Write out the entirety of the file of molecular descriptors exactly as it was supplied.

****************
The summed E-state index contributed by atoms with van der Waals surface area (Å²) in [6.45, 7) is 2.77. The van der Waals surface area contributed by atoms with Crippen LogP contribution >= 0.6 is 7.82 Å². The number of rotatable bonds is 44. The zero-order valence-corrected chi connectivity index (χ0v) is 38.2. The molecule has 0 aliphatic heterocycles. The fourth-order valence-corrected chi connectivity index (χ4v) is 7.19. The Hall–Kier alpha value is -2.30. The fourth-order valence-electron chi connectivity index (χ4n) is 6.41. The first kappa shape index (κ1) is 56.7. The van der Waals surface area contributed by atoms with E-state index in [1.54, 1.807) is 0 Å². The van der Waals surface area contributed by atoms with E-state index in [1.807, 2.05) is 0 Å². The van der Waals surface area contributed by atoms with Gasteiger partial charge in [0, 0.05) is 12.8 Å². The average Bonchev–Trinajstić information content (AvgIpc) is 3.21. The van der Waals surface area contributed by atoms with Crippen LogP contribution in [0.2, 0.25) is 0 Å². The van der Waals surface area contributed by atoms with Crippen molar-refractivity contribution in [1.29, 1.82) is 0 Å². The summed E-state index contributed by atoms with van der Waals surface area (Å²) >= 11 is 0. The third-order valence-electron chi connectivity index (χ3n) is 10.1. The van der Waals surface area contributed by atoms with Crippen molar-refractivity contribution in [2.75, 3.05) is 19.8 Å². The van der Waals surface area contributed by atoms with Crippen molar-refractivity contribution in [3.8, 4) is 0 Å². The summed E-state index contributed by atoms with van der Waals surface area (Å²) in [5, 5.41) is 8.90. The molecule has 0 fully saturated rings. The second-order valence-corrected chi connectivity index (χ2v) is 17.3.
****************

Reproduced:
The summed E-state index contributed by atoms with van der Waals surface area (Å²) in [6.45, 7) is 2.77. The van der Waals surface area contributed by atoms with Crippen LogP contribution >= 0.6 is 7.82 Å². The number of rotatable bonds is 44. The zero-order valence-corrected chi connectivity index (χ0v) is 38.2. The molecule has 0 aliphatic heterocycles. The fourth-order valence-corrected chi connectivity index (χ4v) is 7.19. The Hall–Kier alpha value is -2.30. The fourth-order valence-electron chi connectivity index (χ4n) is 6.41. The first kappa shape index (κ1) is 56.7. The van der Waals surface area contributed by atoms with E-state index in [1.54, 1.807) is 0 Å². The van der Waals surface area contributed by atoms with E-state index in [1.807, 2.05) is 0 Å². The van der Waals surface area contributed by atoms with Gasteiger partial charge in [0, 0.05) is 12.8 Å². The average Bonchev–Trinajstić information content (AvgIpc) is 3.21. The van der Waals surface area contributed by atoms with Crippen LogP contribution in [0.2, 0.25) is 0 Å². The van der Waals surface area contributed by atoms with Crippen molar-refractivity contribution in [1.29, 1.82) is 0 Å². The summed E-state index contributed by atoms with van der Waals surface area (Å²) >= 11 is 0. The third-order valence-electron chi connectivity index (χ3n) is 10.1. The van der Waals surface area contributed by atoms with Crippen molar-refractivity contribution in [2.75, 3.05) is 19.8 Å². The van der Waals surface area contributed by atoms with Crippen molar-refractivity contribution in [3.8, 4) is 0 Å². The summed E-state index contributed by atoms with van der Waals surface area (Å²) in [5, 5.41) is 8.90. The molecule has 0 fully saturated rings. The second-order valence-corrected chi connectivity index (χ2v) is 17.3.